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Damage by black twig borer.


Please contact Dr. Singh, 225-578-4562 or email him through the LSU AgCenter if you suspect Redbay ambrosia beetles within Louisiana.

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Adult emerald ash borer. credit:


 The adults are a dark metallic green, ½ inch by 1/8 inch wide.  They make a small “D” shaped exit hole when they emerge from the bark. The adults do little damage to the trees as they nibble on leaves, however the larvae feed on and destroy the inner bark (xylem and phloem) which results in significant damage to the tree nutrient and water transport system.  The ash trees usually die within 5 years of the initial infestation. Insecticides may save trees but the degree of damage under the bark is difficult to determine.

The cost of treating trees, especially in landscapes, is a difficult decision.  Homeowners must consider property value enhancement, shade and cooling, environmental quality of life in a neighborhood, and sentimental attachments.  The use of systemic insecticides has been attributed to beneficial insect population declines.  Heavy use of certain insecticides may destroy an EAB infestation, but may not be suitable due to state laws or environmental concerns.

Other serious pests as firewood hitchhikers include the Gypsy Moth (males trapped in Mississippi and Texas) and the Asian Longhorn Beetles that attack 15 plant families including maples, willows, and elms.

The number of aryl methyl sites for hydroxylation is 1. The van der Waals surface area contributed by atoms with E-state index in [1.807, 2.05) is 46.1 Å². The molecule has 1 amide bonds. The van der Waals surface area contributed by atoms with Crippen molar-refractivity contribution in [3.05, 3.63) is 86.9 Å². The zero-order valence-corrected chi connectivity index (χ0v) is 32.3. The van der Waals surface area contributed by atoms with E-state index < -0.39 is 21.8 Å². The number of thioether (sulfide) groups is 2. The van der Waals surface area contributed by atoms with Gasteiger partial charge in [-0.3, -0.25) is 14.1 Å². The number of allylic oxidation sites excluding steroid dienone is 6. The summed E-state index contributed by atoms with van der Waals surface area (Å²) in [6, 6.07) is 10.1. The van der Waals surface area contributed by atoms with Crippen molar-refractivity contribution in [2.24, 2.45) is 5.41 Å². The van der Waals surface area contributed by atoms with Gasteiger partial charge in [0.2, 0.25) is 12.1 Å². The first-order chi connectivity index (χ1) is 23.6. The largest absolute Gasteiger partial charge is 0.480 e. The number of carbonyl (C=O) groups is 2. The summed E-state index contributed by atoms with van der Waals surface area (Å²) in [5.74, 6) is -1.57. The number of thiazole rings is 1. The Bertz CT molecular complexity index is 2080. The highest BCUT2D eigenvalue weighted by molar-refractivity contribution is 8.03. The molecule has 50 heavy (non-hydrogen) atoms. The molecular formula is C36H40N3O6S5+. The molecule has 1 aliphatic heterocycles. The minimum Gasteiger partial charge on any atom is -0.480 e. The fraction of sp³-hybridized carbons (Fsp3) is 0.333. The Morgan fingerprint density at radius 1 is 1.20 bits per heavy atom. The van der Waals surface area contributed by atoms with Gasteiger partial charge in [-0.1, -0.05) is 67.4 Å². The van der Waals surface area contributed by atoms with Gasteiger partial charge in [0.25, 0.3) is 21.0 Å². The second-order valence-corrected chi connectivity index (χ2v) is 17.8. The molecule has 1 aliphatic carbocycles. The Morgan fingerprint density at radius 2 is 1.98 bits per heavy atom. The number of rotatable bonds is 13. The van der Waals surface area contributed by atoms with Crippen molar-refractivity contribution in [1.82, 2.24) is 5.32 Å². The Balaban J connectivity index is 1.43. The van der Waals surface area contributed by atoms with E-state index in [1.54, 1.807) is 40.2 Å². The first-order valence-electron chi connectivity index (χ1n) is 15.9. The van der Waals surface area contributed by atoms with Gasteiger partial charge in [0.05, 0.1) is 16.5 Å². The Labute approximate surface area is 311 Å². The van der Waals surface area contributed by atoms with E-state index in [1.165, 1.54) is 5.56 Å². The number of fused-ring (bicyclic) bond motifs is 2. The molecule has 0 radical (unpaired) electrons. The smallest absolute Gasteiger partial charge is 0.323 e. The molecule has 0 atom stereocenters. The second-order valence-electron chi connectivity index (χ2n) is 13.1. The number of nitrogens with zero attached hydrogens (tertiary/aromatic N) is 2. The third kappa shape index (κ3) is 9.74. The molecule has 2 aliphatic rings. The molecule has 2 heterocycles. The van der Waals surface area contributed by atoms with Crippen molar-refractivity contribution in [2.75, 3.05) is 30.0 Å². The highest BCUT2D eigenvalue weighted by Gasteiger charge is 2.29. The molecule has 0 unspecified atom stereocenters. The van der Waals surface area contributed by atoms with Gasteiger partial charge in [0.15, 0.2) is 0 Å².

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Male & female gypsy moths. Credit: Virginia Department of Agriculture & Consumer Services.

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The best advice for campers and homeowners is to buy only local firewood within a county or parish.  “Spread the Word” about these very destructive insects to fellow hunters and fishermen, fellow campers, and neighbors.  Inspect firewood and report suspicious infestations to AgCenter representatives throughout the state.

George Giltner is a forest landowner in Beauregard Parish, LA  and a self-taught entomologist. He is also a Louisiana Master Gardener.




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Drones for Forest Landowners


Drones for Forest Landowners

By George Giltner

 One of the newest evolving gadgets for farmers is camera drones. The technology has recently changed into “smart” flying cameras that offer a multitude of uses. Even a first glace at a one of these visual choppers scares off many potential users, but the flying has been greatly simplified and is reportedly fun to operate. A quick search on the internet yields numerous videos of instructions, flight trials, and aerial views that seeds landowner’s usage.

drone pic

DJI Phantom 2 Vision+ Quadcopter

Forest landowners need close aerial, visual information. For example – When smoke is in the air, a quick flight of a 20 minute battery operated flying camera could spot the location and extent of a local fire.  Then response time could be minimized to reduce damage and intensity.  With state fire teams stretched to extremely low numbers, a quick response by local landowners equipped with plows, sprayers, and rakes could put out initial small fires.